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British journal of pharmacology

Renal effects of TAPP, a highly selective mu-opioid agonist.


PMID 8886404

Abstract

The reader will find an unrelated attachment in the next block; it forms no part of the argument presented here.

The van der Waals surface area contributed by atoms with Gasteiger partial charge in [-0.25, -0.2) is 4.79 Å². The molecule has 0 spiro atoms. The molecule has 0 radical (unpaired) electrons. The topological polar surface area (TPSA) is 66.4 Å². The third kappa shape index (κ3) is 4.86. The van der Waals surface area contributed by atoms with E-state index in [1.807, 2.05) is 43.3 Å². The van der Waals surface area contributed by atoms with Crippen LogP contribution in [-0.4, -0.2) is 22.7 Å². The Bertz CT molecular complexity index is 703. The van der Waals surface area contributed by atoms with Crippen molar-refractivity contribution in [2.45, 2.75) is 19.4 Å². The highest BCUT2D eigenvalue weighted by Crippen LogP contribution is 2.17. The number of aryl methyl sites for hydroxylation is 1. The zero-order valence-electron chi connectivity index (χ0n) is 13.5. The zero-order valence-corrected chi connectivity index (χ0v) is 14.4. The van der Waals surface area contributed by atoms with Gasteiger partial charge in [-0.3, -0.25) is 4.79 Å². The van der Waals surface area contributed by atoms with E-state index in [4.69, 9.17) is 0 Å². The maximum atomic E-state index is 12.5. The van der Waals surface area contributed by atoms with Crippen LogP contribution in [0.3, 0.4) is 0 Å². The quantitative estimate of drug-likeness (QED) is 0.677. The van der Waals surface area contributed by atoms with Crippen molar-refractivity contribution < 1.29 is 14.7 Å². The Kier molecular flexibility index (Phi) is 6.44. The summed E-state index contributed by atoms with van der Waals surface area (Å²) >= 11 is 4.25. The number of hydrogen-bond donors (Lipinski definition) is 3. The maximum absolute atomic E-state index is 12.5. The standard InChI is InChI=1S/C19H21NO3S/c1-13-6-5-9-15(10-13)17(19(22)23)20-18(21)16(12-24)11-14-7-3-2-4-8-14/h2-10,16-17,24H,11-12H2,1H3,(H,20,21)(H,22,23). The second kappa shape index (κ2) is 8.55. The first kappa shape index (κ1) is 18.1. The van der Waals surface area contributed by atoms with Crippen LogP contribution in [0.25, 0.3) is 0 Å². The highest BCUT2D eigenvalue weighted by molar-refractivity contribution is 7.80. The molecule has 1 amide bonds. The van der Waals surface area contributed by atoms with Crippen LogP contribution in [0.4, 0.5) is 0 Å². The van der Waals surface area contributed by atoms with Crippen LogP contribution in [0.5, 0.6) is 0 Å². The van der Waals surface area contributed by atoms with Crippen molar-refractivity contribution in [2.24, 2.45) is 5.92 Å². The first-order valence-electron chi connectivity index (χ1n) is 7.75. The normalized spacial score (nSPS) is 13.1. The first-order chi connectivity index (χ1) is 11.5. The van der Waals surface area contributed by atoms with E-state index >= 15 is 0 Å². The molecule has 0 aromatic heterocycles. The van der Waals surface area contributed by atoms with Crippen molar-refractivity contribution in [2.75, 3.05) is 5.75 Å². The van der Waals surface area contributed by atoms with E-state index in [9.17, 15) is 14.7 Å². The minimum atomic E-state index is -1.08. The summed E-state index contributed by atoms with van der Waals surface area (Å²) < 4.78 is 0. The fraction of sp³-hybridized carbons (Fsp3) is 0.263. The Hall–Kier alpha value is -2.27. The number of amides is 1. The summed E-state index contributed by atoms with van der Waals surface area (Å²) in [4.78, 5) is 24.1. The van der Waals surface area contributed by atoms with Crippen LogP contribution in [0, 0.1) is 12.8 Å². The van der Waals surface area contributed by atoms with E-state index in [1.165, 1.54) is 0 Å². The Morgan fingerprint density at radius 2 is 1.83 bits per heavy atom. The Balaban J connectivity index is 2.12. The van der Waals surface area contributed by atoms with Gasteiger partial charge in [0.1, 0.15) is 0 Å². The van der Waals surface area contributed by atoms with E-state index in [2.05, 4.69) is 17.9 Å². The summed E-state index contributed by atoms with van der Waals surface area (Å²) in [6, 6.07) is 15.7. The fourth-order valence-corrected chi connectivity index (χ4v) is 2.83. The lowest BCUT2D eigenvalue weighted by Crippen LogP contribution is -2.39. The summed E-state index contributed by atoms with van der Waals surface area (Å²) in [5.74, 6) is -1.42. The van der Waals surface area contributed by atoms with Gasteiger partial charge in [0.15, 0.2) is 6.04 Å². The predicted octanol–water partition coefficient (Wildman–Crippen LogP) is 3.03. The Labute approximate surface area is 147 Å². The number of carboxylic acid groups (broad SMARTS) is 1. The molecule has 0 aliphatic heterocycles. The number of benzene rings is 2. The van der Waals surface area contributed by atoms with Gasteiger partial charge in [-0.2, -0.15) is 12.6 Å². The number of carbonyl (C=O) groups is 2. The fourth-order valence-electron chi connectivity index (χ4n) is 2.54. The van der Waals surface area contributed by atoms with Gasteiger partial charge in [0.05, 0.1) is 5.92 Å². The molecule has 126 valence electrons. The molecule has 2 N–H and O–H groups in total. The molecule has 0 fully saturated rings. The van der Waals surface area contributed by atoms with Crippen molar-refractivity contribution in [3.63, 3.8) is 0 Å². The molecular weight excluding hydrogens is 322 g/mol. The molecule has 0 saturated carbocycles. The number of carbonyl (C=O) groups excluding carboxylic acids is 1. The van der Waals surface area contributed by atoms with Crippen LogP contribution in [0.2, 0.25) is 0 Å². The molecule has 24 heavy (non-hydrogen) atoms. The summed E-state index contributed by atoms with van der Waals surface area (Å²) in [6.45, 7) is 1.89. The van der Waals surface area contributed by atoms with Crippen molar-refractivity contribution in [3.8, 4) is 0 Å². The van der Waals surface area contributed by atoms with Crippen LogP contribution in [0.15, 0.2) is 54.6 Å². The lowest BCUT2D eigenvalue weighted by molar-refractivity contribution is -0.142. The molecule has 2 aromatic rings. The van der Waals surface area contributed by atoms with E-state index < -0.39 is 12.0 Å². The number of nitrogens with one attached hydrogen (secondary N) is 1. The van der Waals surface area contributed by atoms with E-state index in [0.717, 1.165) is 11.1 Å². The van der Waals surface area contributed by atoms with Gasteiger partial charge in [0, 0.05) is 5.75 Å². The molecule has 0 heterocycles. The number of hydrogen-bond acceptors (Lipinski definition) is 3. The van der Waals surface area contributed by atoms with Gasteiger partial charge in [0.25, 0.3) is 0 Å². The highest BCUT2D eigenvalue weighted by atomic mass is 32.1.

1. The effect of i.v. administration of TAPP, a highly selective and exclusively peripherally-acting mu-opioid receptor agonist, on urine output, urinary sodium, potassium and cyclic GMP, and on plasma immunoreactive atrial natriuretic factor (IR-ANF) levels was studied in conscious normally hydrated female rats (200-250 g). 2. TAPP treatment produced a significant dose-dependent increase of urine output and urinary sodium, potassium and cyclic GMP excretion during the first hour. The highest TAPP dose used (2.5 mg kg-1. body weight) elicited a 10 fold elevation of urine output from 0.23 +/- 0.06 ml h-1 to 2.5 +/- 0.3 ml h-1 (n = 18) accompanied by augmented sodium [from 17.0 +/- 4.7 mu Eq h-1 to 79 +/- 12.7 mu Eq h-1, n = 18 (P < 0.001)], potassium [from 9.5 +/- 2.5 mu Eq h-1 to 39.4 +/- 6.6 mu Eq h-1, n = 18 (P < 0.005)], and cyclic GMP excretion [from 191 +/- 21 pmol h-1 to 1340 +/- 322 pmol h-1, n = 18 (P < 0.001)]. Plasma IR-ANF rose from 22 +/- 4 pg ml-1 to 508 +/- 22 pg ml-1 (n = 18) (P < 0.001) 5 min after administration of TAPP (2500 micrograms kg-1). 3. TAPP lowered systemic blood pressure, also in a dose-related manner, 1-5 min after injection. This decrease in blood pressure was transient and did not last more than 10 min. 4. Pretreatment with the opioid antagonist naloxone (0.8 mg per rat) abolished the diuretic, natriuretic and kaliuretic effect of TAPP (250 micrograms kg-1); urine output dropped from 1.16 +/- 0.15 ml h-1, n = 12, to the control value of 0.15 +/- 0.06 ml h-1, n = 12 (P < 0.001), sodium excretion fell from 57.5 +/- 11 mu Eq h-1, to 21.3 +/- 8.5 mu Eq h-1, n = 12 (P < 0.001), and potassium excretion decreased from 45.4 +/- 9.7 mu Eq h-1, n = 12, to 16.1 +/- 7.0 mu Eq h-1, (P < 0.001). 5. Pretreatment with anti-ANF serum (0.4 ml) abolished the diuretic effect of TAPP: urine output diminished significantly from 1.93 +/- 0.28 to 0.88 +/- 0.29 ml h-1 (P < 0.01) (n = 6). The TAPP-induced diuretic action, increased sodium/potassium excretion and elevated urinary cyclic GMP levels were also reversed by anti-ANF antibodies. 6. Since TAPP is totally unable to cross the blood-brain barrier, the ensemble of these observations led to the conclusion that the diuretic, natriuretic, kaliuretic and hypotensive effects produced by this mu-opioid agonist through interaction with peripheral mu-opioid receptors occur via ANF release.